First of all, it means that each of the moments that occur along this path must be valued. They aren't all just part of some average moment; any one moment can really screw up our fate. That's because, you see, it is the big losses that really matter to compounding — more than the small losses, and more than even the big gains for that matter. If you don't believe me, consider this: Lose 50% one year and it will take almost two +50% years to get you back to even. Not so lovable. Steep losses just matter more than anything else. (This was surely what Nietzsche meant by his other great investing truism, "That which doesn't kill you makes you stronger.") But investors get this wrong, all the time, as they chase the average moment or path.
Amor fati acknowledges the way in which returns are all intimately interconnected through time, backwards and forwards. Each investable moment is just as significant, and each influences the entire path forever. Past returns persist in the present and future via the simple mathematics of compounding: The geometric mean return is mathematically the (exponential of the) average of the logarithms of the arithmetic returns; because the logarithm is a concave function (i.e., it curves downward), it increasingly penalizes negative arithmetic returns the more negative they are. One big loss impacts your CAGR in a painfully disproportionate, exaggerated way, and it never goes away. Retaining this key perspective keeps us focused on the cumulative compounded path rather than just the expectation of each step along that path.
Second of all, along this path we still must expose ourselves to risk. Hiding away and taking no risk is also very risky—and, in the long-run, is another reliable way to screw up our fate. The objective is not to avoid risk, but to optimize it—to the point of appreciating and even embracing disasters. That's the proverbial making lemonade when life hands us lemons.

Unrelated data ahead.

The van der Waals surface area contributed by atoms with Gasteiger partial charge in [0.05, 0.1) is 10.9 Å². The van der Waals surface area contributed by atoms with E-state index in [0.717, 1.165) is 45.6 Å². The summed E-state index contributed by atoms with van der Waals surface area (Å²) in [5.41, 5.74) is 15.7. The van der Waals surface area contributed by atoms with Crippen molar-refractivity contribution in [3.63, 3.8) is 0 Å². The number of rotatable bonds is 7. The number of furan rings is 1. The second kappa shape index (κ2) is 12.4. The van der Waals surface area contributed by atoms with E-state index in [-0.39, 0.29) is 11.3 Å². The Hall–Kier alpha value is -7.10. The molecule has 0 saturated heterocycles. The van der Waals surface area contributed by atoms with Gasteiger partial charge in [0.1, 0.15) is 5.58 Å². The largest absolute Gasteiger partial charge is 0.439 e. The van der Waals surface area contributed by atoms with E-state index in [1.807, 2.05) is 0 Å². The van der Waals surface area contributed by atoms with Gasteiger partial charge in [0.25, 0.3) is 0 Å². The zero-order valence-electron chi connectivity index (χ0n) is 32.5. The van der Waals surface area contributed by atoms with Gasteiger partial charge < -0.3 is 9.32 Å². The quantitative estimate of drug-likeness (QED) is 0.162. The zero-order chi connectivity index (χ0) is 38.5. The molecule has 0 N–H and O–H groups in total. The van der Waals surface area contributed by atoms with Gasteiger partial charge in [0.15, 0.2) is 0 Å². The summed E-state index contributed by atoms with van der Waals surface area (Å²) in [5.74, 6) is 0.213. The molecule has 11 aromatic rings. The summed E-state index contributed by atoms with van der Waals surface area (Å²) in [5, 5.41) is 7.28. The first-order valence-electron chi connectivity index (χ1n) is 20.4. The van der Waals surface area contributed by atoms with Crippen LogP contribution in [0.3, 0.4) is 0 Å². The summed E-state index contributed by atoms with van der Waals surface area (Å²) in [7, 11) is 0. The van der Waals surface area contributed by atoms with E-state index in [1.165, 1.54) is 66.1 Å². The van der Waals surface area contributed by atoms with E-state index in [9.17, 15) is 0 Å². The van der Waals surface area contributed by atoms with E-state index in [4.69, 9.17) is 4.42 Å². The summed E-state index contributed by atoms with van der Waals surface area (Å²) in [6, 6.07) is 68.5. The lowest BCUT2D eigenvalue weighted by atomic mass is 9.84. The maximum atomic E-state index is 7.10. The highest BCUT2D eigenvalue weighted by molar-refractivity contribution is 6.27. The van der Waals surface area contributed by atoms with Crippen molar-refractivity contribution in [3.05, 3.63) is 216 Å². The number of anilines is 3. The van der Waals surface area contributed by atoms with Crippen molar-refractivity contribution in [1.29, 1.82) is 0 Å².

To be sure, this is a high-wire balancing act, and it is the central investment problem—with no easy solution. The greatest investors actively try to figure it out every day. They try timing, different stocks/bonds mixes, risk parity, momentum, complex hedge fund strategies. They try various stock-picking criteria such as value and "moats" to protect their downside. And then there are more explosive insurance-like strategies like Universa's (but please don't try any of this at home, folks). Far more important than the strategy itself is the disposition of amor fati. Get it, and you're way ahead of the game.
In investment choices, like life choices, don't pursue the average path, which sets you up to cry "unlucky" if you happen to get a bad one. Think every path, long term and geometrically, with all the gains and losses compounded from whatever path we actually get—rain, shine, drought, typhoon.
There's only one question to ask when you make any investment decision. If I had to live with this forever, would I be capable of amor fati? If your answer is no, then you need to rethink your choices.
Nietzsche's existential imperative is to appreciate and protect what we have to work with, our investment capital. It's all we have for eternity. We are not hapless victims but rather active participants in the markets. So we need to love our fate whatever it is, to love all that came before—the good and the bad—and that mostly just means to avoid the steep losses and stay in the game. Screwing this up, more than anything else, will make us curse the demon.
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Finding the above a little too whimsical? Then watch this interview between Spitznagel and Bloomberg's Erik Schatzker in which the usual - for Universa - topics are discussed: the next market crash, the size of the hedge fund industry and worries about hedging market risk.